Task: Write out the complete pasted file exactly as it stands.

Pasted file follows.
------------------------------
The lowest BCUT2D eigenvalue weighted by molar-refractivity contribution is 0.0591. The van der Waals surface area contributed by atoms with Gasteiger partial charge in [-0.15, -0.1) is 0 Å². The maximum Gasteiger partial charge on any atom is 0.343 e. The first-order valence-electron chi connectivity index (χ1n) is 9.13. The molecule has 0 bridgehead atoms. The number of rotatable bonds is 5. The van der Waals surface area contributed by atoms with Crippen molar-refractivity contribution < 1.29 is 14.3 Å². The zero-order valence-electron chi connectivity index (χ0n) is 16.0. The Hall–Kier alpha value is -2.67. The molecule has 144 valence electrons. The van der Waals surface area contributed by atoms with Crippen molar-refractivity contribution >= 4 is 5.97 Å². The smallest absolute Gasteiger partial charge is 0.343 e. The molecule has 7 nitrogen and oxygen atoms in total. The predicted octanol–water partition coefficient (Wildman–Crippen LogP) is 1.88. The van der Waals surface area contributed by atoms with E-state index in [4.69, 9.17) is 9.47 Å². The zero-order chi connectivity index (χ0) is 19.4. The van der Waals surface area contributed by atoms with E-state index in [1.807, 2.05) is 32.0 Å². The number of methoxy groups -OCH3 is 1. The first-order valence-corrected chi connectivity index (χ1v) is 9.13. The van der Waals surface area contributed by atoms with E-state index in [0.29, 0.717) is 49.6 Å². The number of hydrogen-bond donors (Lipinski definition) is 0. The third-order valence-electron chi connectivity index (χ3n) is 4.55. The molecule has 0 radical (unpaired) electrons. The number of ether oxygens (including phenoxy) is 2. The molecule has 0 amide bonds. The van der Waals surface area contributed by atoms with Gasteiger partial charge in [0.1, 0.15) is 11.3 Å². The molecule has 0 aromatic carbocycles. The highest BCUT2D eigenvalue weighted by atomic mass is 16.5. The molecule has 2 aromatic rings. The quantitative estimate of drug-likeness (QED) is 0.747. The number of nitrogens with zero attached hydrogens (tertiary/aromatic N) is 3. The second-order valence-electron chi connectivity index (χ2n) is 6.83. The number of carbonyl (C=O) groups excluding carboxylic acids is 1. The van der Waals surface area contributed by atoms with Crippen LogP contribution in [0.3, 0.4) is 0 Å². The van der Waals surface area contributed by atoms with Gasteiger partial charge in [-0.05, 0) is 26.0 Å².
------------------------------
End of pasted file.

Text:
The lowest BCUT2D eigenvalue weighted by molar-refractivity contribution is 0.0591. The van der Waals surface area contributed by atoms with Gasteiger partial charge in [-0.15, -0.1) is 0 Å². The maximum Gasteiger partial charge on any atom is 0.343 e. The first-order valence-electron chi connectivity index (χ1n) is 9.13. The molecule has 0 bridgehead atoms. The number of rotatable bonds is 5. The van der Waals surface area contributed by atoms with Crippen molar-refractivity contribution < 1.29 is 14.3 Å². The zero-order valence-electron chi connectivity index (χ0n) is 16.0. The Hall–Kier alpha value is -2.67. The molecule has 144 valence electrons. The van der Waals surface area contributed by atoms with Crippen molar-refractivity contribution >= 4 is 5.97 Å². The smallest absolute Gasteiger partial charge is 0.343 e. The molecule has 7 nitrogen and oxygen atoms in total. The predicted octanol–water partition coefficient (Wildman–Crippen LogP) is 1.88. The van der Waals surface area contributed by atoms with E-state index in [4.69, 9.17) is 9.47 Å². The zero-order chi connectivity index (χ0) is 19.4. The van der Waals surface area contributed by atoms with E-state index in [1.807, 2.05) is 32.0 Å². The number of methoxy groups -OCH3 is 1. The first-order valence-corrected chi connectivity index (χ1v) is 9.13. The van der Waals surface area contributed by atoms with E-state index in [0.29, 0.717) is 49.6 Å². The number of hydrogen-bond donors (Lipinski definition) is 0. The third-order valence-electron chi connectivity index (χ3n) is 4.55. The molecule has 0 radical (unpaired) electrons. The number of ether oxygens (including phenoxy) is 2. The molecule has 0 amide bonds. The van der Waals surface area contributed by atoms with Gasteiger partial charge in [0.1, 0.15) is 11.3 Å². The molecule has 0 aromatic carbocycles. The highest BCUT2D eigenvalue weighted by atomic mass is 16.5. The molecule has 2 aromatic rings. The quantitative estimate of drug-likeness (QED) is 0.747. The number of nitrogens with zero attached hydrogens (tertiary/aromatic N) is 3. The second-order valence-electron chi connectivity index (χ2n) is 6.83. The number of carbonyl (C=O) groups excluding carboxylic acids is 1. The van der Waals surface area contributed by atoms with Crippen LogP contribution in [0.3, 0.4) is 0 Å². The van der Waals surface area contributed by atoms with Gasteiger partial charge in [-0.05, 0) is 26.0 Å².